The physician caring for the patient started looking at old CTs and other imaging.  Turns out the patient had never once had a clot show up on any imaging. Her blood work also showed no signs of confirmed clot. Digging a bit deeper the physician noted that the patient used to work in the medical field and would know the symptoms of a lung clot: sudden onset of shortness of breath, chest pain, sweating, cough, anxiety, and even “impending sense of doom.” This woman had talked her way into a filter in her blood stream, blood thinners, and multiple hospital admissions with no objective sign of anything wrong with her at all.  After paying closer attention we discovered she would only get nose bleeds after she had been left alone in the room long enough to cause one herself.  They re-tested her blood and discovered that she was still secretly taking blood thinners, perhaps to keep the nose bleeds coming.

She was one of my first malingering patients and I couldn’t figure out why she would be doing such a thing.  Turns out she was a mother of a small child and her husband was serving in the military in a war zone.  She asked the doctor to write a letter for her saying that she was too sick to care for her child and needed her spouse to come home.  I felt terribly for her.  She felt that she needed her husband back so badly that she would risk her own life with unnecessary medications and procedures.   Unfortunately for her, the doctor had picked up on her true motive and couldn’t write the letter for her.  She left immediately. My guess is that she went to another hospital to try again.  Because of the way privacy laws are, her physician would not and could not try to notify other physicians of the ploy.

Haiti: The faith of those who came before us.

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One of the neatest things about being in Haiti two months after the earthquake was seeing the faith and work of those who came before us.  For example, there are many people in Haiti that still had external fixators holding their bones in place.  External fixators are designed to hold the bone in place so that the bone and surrounding tissue can begin to heal.  Once the healing has started with the bone in the proper place, the external fixator (made up of rods, pins, and bolts) can be removed.  Usually the bone needs to then be put in a cast or splint while it heals the rest of the way.  And then of course the cast will need to be removed.  After the quake physicians put external fixators on bones having the faith that someone will come along with the skill to re-xray the bone and continue with the plan of care. This gentlemen had a fixator in place for two months.  We had to clean around the pins everyday to make sure it did not get infected.  Thankfully, our doctors were able to remove this, and many other, external fixators.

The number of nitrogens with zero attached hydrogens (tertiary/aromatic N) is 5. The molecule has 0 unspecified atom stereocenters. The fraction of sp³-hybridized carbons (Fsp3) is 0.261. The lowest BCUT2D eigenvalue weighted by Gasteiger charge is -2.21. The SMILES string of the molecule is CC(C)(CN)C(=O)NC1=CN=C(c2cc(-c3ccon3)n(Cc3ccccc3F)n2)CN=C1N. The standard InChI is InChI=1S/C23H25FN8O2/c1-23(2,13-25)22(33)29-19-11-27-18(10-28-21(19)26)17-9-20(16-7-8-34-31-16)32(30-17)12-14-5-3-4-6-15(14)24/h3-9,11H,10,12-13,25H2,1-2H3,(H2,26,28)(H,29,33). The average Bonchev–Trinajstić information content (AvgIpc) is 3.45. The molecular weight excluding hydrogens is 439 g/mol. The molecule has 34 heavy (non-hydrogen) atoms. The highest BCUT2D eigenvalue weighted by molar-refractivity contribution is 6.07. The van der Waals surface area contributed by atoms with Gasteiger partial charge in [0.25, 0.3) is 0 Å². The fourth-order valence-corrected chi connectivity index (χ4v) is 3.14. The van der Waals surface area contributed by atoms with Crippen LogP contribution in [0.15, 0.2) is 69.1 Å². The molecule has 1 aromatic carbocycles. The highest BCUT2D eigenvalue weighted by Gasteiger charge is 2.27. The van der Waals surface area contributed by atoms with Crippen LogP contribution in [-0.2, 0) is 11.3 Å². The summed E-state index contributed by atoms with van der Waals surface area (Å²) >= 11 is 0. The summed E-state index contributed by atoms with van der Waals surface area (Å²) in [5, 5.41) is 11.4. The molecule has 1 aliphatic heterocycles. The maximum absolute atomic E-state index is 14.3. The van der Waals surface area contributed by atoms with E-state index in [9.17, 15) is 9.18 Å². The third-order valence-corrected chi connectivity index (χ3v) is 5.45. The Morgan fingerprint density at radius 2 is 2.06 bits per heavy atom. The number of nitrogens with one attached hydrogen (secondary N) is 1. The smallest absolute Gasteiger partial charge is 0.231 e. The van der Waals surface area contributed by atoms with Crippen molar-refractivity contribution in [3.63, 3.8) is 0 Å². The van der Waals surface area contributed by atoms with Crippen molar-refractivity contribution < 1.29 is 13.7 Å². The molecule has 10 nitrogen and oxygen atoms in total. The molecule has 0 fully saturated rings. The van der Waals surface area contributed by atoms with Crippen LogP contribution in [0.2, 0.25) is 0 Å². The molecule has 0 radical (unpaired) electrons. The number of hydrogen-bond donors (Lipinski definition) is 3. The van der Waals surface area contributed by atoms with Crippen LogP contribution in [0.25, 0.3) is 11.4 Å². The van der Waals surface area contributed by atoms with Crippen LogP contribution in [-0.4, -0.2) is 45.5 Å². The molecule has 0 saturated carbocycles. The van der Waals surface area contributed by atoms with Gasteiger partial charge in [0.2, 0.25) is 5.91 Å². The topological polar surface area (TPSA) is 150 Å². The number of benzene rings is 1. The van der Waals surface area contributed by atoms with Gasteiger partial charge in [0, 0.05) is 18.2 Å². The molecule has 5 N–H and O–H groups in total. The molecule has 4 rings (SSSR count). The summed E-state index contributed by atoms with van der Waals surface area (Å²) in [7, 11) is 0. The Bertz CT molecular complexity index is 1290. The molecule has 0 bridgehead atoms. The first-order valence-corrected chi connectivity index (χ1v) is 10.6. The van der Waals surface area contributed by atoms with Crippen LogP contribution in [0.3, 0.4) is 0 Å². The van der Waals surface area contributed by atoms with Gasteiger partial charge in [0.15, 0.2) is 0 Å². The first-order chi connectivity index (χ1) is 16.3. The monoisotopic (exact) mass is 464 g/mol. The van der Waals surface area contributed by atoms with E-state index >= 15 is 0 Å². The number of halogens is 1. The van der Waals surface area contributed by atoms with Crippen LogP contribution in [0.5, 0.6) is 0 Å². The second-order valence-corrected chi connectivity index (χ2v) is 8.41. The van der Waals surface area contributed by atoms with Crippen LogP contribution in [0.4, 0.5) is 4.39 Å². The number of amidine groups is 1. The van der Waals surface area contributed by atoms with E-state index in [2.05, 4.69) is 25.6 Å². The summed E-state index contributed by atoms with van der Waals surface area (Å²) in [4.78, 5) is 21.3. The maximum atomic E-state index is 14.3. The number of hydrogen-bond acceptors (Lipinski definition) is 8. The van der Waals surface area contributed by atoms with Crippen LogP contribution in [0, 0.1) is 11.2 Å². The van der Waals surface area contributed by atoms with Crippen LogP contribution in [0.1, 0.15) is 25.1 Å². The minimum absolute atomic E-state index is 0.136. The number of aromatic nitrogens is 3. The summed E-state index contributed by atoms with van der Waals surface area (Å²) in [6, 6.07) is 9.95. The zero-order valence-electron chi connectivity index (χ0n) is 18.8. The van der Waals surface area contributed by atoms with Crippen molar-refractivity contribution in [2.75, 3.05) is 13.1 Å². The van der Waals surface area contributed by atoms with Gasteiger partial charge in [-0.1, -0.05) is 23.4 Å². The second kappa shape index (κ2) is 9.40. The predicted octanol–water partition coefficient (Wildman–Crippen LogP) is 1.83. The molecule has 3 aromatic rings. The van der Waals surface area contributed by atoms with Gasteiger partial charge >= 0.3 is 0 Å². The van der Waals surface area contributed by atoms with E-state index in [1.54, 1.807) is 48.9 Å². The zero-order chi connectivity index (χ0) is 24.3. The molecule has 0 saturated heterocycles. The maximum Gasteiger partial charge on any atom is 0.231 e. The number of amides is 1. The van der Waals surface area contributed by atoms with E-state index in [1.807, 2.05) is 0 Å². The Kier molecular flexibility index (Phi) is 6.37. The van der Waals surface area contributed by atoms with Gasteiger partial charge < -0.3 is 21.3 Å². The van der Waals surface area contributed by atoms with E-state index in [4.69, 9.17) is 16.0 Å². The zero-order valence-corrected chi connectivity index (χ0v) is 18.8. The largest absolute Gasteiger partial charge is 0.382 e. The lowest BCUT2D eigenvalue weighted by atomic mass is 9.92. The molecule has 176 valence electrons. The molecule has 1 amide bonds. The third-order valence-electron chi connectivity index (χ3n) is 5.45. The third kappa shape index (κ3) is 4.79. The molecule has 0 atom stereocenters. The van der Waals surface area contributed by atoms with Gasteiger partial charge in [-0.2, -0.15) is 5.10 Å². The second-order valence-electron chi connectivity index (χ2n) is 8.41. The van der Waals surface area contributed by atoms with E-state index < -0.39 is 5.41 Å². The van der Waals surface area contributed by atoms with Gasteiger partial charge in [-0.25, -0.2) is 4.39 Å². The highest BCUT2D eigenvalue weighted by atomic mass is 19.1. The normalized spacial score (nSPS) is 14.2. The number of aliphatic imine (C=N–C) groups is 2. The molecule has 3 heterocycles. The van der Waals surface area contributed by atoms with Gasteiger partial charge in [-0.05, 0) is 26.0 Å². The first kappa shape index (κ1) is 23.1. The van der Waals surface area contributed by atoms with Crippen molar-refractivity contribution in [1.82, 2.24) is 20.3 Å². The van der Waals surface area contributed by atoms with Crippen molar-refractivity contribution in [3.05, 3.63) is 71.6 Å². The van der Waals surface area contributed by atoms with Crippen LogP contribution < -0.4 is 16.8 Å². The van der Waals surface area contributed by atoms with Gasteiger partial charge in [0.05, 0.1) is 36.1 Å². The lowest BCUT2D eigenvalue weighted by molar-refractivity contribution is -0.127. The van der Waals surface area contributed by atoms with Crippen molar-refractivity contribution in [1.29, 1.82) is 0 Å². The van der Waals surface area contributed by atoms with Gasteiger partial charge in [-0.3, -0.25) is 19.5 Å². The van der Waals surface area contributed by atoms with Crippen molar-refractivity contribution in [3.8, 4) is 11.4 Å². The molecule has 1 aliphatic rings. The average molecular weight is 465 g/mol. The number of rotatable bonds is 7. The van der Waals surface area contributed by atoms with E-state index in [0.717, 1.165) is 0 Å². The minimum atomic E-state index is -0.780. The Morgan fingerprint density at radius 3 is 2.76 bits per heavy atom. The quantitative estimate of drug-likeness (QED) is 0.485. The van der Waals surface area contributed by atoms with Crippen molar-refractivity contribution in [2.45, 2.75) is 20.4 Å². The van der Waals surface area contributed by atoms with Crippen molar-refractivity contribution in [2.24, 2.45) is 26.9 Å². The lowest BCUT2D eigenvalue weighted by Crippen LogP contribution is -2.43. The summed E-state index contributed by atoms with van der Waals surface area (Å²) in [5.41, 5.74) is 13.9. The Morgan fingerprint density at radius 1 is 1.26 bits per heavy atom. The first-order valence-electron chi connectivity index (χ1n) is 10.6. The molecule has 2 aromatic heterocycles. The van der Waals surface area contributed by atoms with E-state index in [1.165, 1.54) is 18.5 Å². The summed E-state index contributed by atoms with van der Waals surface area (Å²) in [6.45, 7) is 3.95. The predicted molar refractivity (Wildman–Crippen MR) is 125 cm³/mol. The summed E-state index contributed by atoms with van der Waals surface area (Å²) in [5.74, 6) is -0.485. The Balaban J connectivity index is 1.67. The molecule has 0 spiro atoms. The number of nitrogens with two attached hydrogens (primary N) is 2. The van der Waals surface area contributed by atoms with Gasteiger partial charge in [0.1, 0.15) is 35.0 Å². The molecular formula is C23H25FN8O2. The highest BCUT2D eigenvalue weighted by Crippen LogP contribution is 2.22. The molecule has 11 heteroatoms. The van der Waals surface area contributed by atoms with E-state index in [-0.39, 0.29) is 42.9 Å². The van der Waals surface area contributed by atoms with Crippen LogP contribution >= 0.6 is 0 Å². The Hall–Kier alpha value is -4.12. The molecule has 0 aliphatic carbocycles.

Knowing that follow up might be an issue, they often wrote their plan of care right on the patient.  Here is an example of how medical information was passed along.  Interestingly, this note is in English, a language the patient probably cannot read. One patient had three long strips of tape down the length of her arm.  They said what surgery the patient had, when the splint was to be removed, and what type of range of motion exercises were appropriate!   Perhaps we found the solution to health information exchange and technology… just tattoo it right on the patient!

In all seriousness, it was wonderful to see hope and healing being restored to the injured and to see that even in the worst of circumstances a little ingenuity can help improve patient care and follow up.